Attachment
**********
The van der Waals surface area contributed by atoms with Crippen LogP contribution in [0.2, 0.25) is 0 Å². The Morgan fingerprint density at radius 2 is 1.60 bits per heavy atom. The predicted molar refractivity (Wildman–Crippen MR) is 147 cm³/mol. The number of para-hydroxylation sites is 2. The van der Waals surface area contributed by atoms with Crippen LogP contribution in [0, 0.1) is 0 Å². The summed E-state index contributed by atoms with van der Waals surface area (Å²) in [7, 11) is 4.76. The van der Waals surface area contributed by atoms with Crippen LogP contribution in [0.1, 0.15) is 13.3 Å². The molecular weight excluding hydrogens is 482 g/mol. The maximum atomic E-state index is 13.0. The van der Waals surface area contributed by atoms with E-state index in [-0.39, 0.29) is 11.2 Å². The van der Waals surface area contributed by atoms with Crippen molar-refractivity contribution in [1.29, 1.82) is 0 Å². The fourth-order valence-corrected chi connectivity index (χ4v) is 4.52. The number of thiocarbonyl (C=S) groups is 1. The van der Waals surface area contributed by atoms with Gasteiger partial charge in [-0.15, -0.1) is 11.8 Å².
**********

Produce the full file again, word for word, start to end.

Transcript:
The van der Waals surface area contributed by atoms with Crippen LogP contribution in [0.2, 0.25) is 0 Å². The Morgan fingerprint density at radius 2 is 1.60 bits per heavy atom. The predicted molar refractivity (Wildman–Crippen MR) is 147 cm³/mol. The number of para-hydroxylation sites is 2. The van der Waals surface area contributed by atoms with Crippen LogP contribution in [0, 0.1) is 0 Å². The summed E-state index contributed by atoms with van der Waals surface area (Å²) in [7, 11) is 4.76. The van der Waals surface area contributed by atoms with Crippen LogP contribution in [0.1, 0.15) is 13.3 Å². The molecular weight excluding hydrogens is 482 g/mol. The maximum atomic E-state index is 13.0. The van der Waals surface area contributed by atoms with E-state index in [-0.39, 0.29) is 11.2 Å². The van der Waals surface area contributed by atoms with Crippen molar-refractivity contribution in [1.29, 1.82) is 0 Å². The fourth-order valence-corrected chi connectivity index (χ4v) is 4.52. The number of thiocarbonyl (C=S) groups is 1. The van der Waals surface area contributed by atoms with Gasteiger partial charge in [-0.15, -0.1) is 11.8 Å².